Geology and geochronology of Tlaloc, Telapón, Iztaccíhuatl, and Popocatépetl volcanoes, Sierra Nevada, central Mexico
Published:January 01, 2012
J.L. Macías, J.L. Arce, F. García-Tenorio, P.W. Layer, H. Rueda, G. Reyes-Agustin, F. López-Pizaña, D. Avellán, 2012. "Geology and geochronology of Tlaloc, Telapón, Iztaccíhuatl, and Popocatépetl volcanoes, Sierra Nevada, central Mexico", The Southern Cordillera and Beyond, José Jorge Aranda-Gómez, Gustavo Tolson, Roberto S. Molina-Garza
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The Sierra Nevada Volcanic Range includes, from south to north, the active Popocatépetl (5452 m), Iztaccíhuatl (5272 m) with several volcanic edifices, Telapón (4000 m), and Tlaloc (4150 m) volcanoes. It has been generally assumed that volcanic activity has migrated from Tlaloc (north) to Popocatépetl (south) over time. New evidence obtained from previous studies, field reconnaissance, and radiometric dating indicate that magmatism at the Sierra Nevada Volcanic Range likely started at 1.8–1.4 Ma with the construction of Paleo-Tlaloc volcano, which is today buried by younger deposits. The activity continued between 1.07 and 0.89 Ma with the emplacement of dacitic domes (Puico, Yahualica, Yeloxochitl, Tearco, and Torrecillas), lavas and associated pyroclastic flows as the San Francisco (1 Ma), and Chicoloapan (0.9 Ma). Afterwards, the main edifice of modern Tlaloc was built up through the emission of dacitic lava flows (0.94–0.84 Ma). Iztaccíhuatl began its activity ca. 1.1 Ma with the formation of several volcanic edifices up to 0.45 Ma, time during which a Mount St. Helens—type event destroyed the southeastern flank of Los Pies Recientes cone, producing a debris avalanche and pyroclastic deposits. Telapón volcano formed approximately between 0.38 Ma and 0.34 Ma ago with the emplacement of lava flows and a dome that become quiescent afterwards. Apparently, ca. 0.32 Ma, Popocatépetl began its eruptive activity that continues today. Strikingly, Tlaloc reawakened with the emission of rhyolitic magma at 0.129 Ma followed by the emplacement of the El Papayo dacite (118 ka) to the south and Téyotl summit lavas (80 ka). Activity continued at Tlaloc with the generation of five explosive eruptions at 44, 38, 33, 31, and 25 ka and the growth of the summit dome. Coevally, Popocatépetl, at the southern end of the range, had collapsed twice to the south and had intense volcanic activity up until today. Holocene activity has taken place at Iztaccíhuatl with the 9 ka Buenavista dacitic lava flow and repetitive Plinian eruptions of Popocaté-petl including some historic events and the 1994—present eruption. Popocatépetl's reawakening reminded authorities, scientists, media, and the public of its potential risk. In fact, on 22 January 2001, the rapid collapse of an eruptive column generated scoria-rich pyroclastic flows that partly melted the glacier producing lahars. From the above considerations it is obvious that magmatism of the Sierra Nevada Volcanic Range did not keep a continuous north to south migrating path, but it rather shifted back and forth chaotically throughout its evolution. It is worth mentioning that major gaps presented in the eruptive sequence are most likely due to poor radiometric coverage of the area that may improve in the future.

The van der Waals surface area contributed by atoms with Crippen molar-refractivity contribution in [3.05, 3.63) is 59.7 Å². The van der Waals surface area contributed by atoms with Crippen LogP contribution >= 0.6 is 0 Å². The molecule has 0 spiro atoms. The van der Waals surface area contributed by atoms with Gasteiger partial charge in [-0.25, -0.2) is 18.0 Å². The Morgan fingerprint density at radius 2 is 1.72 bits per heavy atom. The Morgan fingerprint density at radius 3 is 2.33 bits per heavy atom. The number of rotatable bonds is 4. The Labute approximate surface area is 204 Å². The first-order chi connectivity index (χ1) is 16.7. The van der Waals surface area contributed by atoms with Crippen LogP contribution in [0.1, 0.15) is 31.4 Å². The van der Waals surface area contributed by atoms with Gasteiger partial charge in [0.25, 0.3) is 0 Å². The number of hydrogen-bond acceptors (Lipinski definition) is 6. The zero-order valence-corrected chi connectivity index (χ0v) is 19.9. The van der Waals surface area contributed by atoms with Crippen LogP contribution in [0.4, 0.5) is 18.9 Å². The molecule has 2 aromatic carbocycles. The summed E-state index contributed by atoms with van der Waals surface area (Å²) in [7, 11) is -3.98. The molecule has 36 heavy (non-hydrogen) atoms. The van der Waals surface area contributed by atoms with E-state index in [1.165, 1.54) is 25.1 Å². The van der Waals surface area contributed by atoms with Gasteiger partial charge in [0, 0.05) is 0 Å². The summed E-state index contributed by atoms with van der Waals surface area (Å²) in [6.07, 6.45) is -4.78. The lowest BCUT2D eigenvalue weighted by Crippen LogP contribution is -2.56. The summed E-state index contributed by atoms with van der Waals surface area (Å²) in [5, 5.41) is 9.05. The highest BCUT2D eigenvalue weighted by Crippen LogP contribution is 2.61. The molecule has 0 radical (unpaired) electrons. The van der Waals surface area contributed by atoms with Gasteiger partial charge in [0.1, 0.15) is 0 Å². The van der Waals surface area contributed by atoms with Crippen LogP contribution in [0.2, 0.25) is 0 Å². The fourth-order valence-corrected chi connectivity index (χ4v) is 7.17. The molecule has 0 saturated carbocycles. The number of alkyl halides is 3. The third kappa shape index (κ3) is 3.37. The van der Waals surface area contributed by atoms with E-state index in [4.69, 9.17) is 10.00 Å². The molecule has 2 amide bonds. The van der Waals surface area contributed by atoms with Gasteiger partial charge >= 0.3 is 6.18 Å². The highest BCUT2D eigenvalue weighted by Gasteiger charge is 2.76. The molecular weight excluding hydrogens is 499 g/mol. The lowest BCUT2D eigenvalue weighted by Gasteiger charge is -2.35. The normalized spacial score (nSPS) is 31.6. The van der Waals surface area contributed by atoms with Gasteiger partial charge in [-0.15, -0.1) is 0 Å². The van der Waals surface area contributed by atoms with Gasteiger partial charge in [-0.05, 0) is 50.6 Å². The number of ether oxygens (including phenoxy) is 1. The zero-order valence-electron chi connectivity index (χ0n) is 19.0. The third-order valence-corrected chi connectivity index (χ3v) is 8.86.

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The Southern Cordillera and Beyond
Prepared in conjunction with the 2012 GSA Cordilleran Section Meeting, Querétaro, Mexico, this volume's eight field guides showcase three aspects of the geology of the southern end of the North America cordillera: Mid-Tertiary and Quaternary volcanology, environmental geology, and Mesozoic tectonics. Field Guide 25 explores the Cenozoic stratigraphy of Sierra de Guanajuato, one of the most important Mexican mining districts, and addresses a controversial topic, the accretion of the Guerrero terrane and its possible role in the Late Cretaceous—Early Tertiary orogeny. Three guides related to the Trans-Mexican Volcanic Belt, an active magmatic arc related to subduction of the Rivera and Cocos plates, include new data about the recent volcanic history, physical volcanology, and volcanic hazards in Mexico's most densely populated area. Bringing the geosciences into societal problems, one guide presents data on ground deformation related to water extraction in urbanized areas of the Mexico City basin, and another explores the ghost town of the Mineral de Pozos mining district and the effect of mine tailings on groundwater.